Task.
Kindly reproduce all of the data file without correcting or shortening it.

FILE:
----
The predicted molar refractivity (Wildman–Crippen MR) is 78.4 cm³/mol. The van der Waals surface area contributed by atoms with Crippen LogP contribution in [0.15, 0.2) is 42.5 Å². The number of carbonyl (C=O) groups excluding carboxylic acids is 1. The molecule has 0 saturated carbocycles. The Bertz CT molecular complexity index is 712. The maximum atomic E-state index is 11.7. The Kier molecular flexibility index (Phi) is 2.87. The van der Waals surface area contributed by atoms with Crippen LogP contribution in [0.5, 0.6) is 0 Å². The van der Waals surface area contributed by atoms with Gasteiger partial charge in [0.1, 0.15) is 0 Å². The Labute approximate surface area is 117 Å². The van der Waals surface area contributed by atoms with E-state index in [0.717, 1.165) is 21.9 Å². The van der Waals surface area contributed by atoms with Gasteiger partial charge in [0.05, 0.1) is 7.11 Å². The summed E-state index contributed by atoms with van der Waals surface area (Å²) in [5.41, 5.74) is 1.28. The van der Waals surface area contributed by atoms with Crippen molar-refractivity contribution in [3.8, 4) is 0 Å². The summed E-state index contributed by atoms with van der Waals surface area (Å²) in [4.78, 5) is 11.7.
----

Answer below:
The predicted molar refractivity (Wildman–Crippen MR) is 78.4 cm³/mol. The van der Waals surface area contributed by atoms with Crippen LogP contribution in [0.15, 0.2) is 42.5 Å². The number of carbonyl (C=O) groups excluding carboxylic acids is 1. The molecule has 0 saturated carbocycles. The Bertz CT molecular complexity index is 712. The maximum atomic E-state index is 11.7. The Kier molecular flexibility index (Phi) is 2.87. The van der Waals surface area contributed by atoms with Crippen LogP contribution in [0.5, 0.6) is 0 Å². The van der Waals surface area contributed by atoms with Gasteiger partial charge in [0.1, 0.15) is 0 Å². The Labute approximate surface area is 117 Å². The van der Waals surface area contributed by atoms with E-state index in [0.717, 1.165) is 21.9 Å². The van der Waals surface area contributed by atoms with Gasteiger partial charge in [0.05, 0.1) is 7.11 Å². The summed E-state index contributed by atoms with van der Waals surface area (Å²) in [5.41, 5.74) is 1.28. The van der Waals surface area contributed by atoms with Crippen molar-refractivity contribution in [3.8, 4) is 0 Å². The summed E-state index contributed by atoms with van der Waals surface area (Å²) in [4.78, 5) is 11.7.